Use these top 5 one-two punch expo booth ideas to hit visitors hard with the unique experience you create at the expo, and by being memorable. The definition of the one-two punch is “ an especially forceful or effective combination or sequence of two things.”
To make an impact at a big crowded trade show, identify your power source as an exhibitor. Specifically, what is the customer pain point and your big solution. The pain is the left lead punch and the solution is the right cross punch that immediately follows. Let’s go for the knock out.
1. Your Exhibit Space Is Your Boxing Ring
Ever wonder why the square area that defines a boxing match is called a ring, not a square? It comes from an earlier time when a group would stand back and make a ring to watch, and bet on two men duking it out. All eyes were focused within the ring.
So, do you set-up a trade show booth design that consist of table that you stand behind, perhaps with a dainty table skirt, keeping your distance from your visitor. Using the boxing analogy, how can you engage the customer using a different exhibit design strategy to deliver your one-two punch?
Establish your space and create a world where, unlike a boxing ring, the punch relieves the prospect’s pain. Be seen from a distance using height. A simple round ceiling hanger or a tower design with an elevated rectangle or round banner establishes your arena and uses height to make your presence bigger and stronger then your competitors.
A cushioned floor mat also defines your space and subliminally encourages longer visits, as people are relieved to get a break from the hard exhibit hall floor. Set the stage and deliver the one-two punch at every point-of-connection.
2. Focus All Eyes On The Real Star of The Show
We all think of our brand name as the star of our little tradeshow booth and want to display it boldly. Using the “What’s In It For Me” question that every prospect has, think about the real star from their perspective, the problem you solve.
A ceiling hanger or tower approach is an effective use of the one-two punch strategy. The brand name can be flashed on high, and your solution can be front and center, as your trade show booth backdrop. If there are several product lines, or solutions, you want to feature, placing the brand name as the overhead, umbrella theme; then the product, or pain-relief, stations within your ring brings the customer’s unique brand experience together.
3. Make a Public Spectacle
I read Jay Conrad Levinson book, Gorilla Marketing, awhile ago. Making A Public Spectacle was the headline for the trade show booth chapter. Going beyond the physical booth space is where some great gorilla marketing ideas begin.
If there are speaking opportunities, expert panels or seminars that you can lead, make sure you go for it and get exposure. You are the expert in your field and you have the best solutions, so tell the world. Your instant celebrity status will motivate people to meet you by visiting you on the trade show floor.
Go around and meet other exhibitors. If their product or business complements yours, become mutual partners right on the spot by encouraging people to visit each other’s exhibit. After the show meet to strategize, share your lists and develop new innovations to create emerging trends never seen in your industry before.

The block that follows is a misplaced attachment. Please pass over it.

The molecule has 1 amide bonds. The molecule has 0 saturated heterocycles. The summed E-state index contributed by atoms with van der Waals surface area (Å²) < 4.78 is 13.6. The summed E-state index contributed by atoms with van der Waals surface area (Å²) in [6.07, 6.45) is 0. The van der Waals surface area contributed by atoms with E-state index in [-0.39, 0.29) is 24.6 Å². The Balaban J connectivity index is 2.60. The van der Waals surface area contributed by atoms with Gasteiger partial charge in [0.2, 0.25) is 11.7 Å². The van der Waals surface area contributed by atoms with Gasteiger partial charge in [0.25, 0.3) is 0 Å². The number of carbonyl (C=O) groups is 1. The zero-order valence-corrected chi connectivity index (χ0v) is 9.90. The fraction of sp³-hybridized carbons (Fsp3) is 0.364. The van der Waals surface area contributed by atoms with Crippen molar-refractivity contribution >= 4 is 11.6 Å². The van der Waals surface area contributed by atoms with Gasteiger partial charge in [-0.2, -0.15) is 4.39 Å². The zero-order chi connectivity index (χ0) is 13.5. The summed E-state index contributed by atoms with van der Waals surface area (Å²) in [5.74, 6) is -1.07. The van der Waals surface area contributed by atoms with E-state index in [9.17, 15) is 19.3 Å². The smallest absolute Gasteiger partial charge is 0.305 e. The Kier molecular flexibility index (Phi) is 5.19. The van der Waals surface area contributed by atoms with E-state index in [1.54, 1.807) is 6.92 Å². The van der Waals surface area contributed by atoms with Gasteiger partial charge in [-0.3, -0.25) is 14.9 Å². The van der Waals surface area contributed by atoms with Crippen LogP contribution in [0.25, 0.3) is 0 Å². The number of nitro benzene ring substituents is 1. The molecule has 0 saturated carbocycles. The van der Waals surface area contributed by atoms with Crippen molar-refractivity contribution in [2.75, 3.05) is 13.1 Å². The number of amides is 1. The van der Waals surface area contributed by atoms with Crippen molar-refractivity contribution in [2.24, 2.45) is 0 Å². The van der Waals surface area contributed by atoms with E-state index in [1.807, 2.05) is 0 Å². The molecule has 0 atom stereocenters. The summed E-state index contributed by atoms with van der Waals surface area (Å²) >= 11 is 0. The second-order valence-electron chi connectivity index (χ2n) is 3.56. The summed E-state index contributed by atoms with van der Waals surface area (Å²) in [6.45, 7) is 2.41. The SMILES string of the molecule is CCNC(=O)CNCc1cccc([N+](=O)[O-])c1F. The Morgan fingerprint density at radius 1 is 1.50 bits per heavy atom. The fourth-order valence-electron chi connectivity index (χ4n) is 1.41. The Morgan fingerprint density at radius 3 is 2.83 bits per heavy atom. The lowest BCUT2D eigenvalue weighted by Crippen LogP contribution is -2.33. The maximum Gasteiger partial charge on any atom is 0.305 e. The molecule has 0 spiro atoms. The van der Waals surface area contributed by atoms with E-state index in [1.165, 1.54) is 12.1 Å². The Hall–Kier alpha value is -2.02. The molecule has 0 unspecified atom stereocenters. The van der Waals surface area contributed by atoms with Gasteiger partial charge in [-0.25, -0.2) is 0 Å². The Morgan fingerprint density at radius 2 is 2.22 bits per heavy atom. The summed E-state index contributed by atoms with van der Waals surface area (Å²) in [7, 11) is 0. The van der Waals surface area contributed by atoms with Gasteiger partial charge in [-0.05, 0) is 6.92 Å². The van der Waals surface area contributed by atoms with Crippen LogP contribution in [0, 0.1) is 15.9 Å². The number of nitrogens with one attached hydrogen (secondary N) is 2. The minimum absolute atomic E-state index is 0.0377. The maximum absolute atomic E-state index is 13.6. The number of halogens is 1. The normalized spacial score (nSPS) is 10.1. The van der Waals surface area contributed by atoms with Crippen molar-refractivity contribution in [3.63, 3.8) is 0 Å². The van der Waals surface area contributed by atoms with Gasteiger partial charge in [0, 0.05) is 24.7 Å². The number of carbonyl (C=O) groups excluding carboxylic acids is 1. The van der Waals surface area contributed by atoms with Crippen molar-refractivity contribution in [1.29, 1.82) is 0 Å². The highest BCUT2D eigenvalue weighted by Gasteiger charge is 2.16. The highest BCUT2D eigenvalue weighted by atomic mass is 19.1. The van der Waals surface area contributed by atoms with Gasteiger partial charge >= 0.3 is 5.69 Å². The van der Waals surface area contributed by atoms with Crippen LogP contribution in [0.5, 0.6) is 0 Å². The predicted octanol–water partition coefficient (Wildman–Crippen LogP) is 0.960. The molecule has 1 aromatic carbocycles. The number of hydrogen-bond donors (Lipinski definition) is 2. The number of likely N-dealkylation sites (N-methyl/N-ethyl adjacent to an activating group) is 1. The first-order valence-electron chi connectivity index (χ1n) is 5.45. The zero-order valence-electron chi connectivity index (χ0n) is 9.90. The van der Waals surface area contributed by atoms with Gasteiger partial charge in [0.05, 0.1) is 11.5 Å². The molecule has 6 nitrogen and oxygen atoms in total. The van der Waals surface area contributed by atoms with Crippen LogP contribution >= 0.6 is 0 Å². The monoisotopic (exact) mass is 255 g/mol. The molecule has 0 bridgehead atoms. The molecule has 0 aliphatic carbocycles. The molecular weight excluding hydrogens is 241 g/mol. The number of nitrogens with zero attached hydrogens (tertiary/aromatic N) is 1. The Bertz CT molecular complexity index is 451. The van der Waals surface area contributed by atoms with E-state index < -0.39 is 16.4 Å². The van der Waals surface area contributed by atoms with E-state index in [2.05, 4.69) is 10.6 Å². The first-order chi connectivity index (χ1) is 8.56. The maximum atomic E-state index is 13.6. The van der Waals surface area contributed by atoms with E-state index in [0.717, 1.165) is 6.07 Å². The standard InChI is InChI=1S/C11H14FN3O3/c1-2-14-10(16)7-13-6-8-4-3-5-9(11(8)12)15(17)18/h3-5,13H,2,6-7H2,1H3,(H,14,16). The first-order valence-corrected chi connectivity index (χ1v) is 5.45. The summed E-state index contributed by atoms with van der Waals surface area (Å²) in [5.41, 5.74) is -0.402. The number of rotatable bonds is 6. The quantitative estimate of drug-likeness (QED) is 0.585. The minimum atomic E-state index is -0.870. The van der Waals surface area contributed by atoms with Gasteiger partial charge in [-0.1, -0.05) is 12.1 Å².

Launch a new product at the show. Invite the press to a press conference and generate local and trade show media exposure.
Make a spectacle of yourself to earn trust, establish yourself and induce people to come to you.
4. Establish Your Team and a Schedule
I once was involved in a trade show as a marketing director. I had set-up all the elements. The sales force sent in a team to “work” the booth. At one point I witnessed the entire sales team meeting at the rear of the booth determining their evening plans, and ignoring anyone who passed by. When I questioned them they said they were at it for 10 hours and they all needed a break. They were right. The next day we set up shifts. We had less people in the booth, but they were sharp for the limited time they were scheduled for.
I also had my own business and spent all day at a trade show exhibit I invested in. It was brutal because it’s hard to stay focused for so many hours. I changed the situation by enlisting clients, business partners and informed family members to visit the show and schedule time to work at my booth.
In Gorilla Marketing Jay recommends having personable, extroverted and friendly people staffing your booth. They should have product knowledge and be able to sell. The benefit of working with clients and business partners is that they can sell your product from their perspective. They have experienced the pain points that your product relieves and can tell the story about their experience.
5. Be Prepared to Sell
I ran a Food and Wine Festival for many years. We arranged for some high-end wineries to sample their product at the event through a distributor. I wanted the wineries to have the ability to sell wine at the fair, but due to state laws it was not permissible. This didn’t stop us. We set up a deal with the distributor and local retailers to sell wine at a festival discount. Wineries presented a flyer that participants presented at local sellers of their wines, so attendees could stock-up on fabulous wines, at a discount.
Presenting your product’s benefits at a trade show is a good thing, making a sale is even better. Always look at ways to sell product at the show. If there are restrictions, brainstorm ways to work around them.
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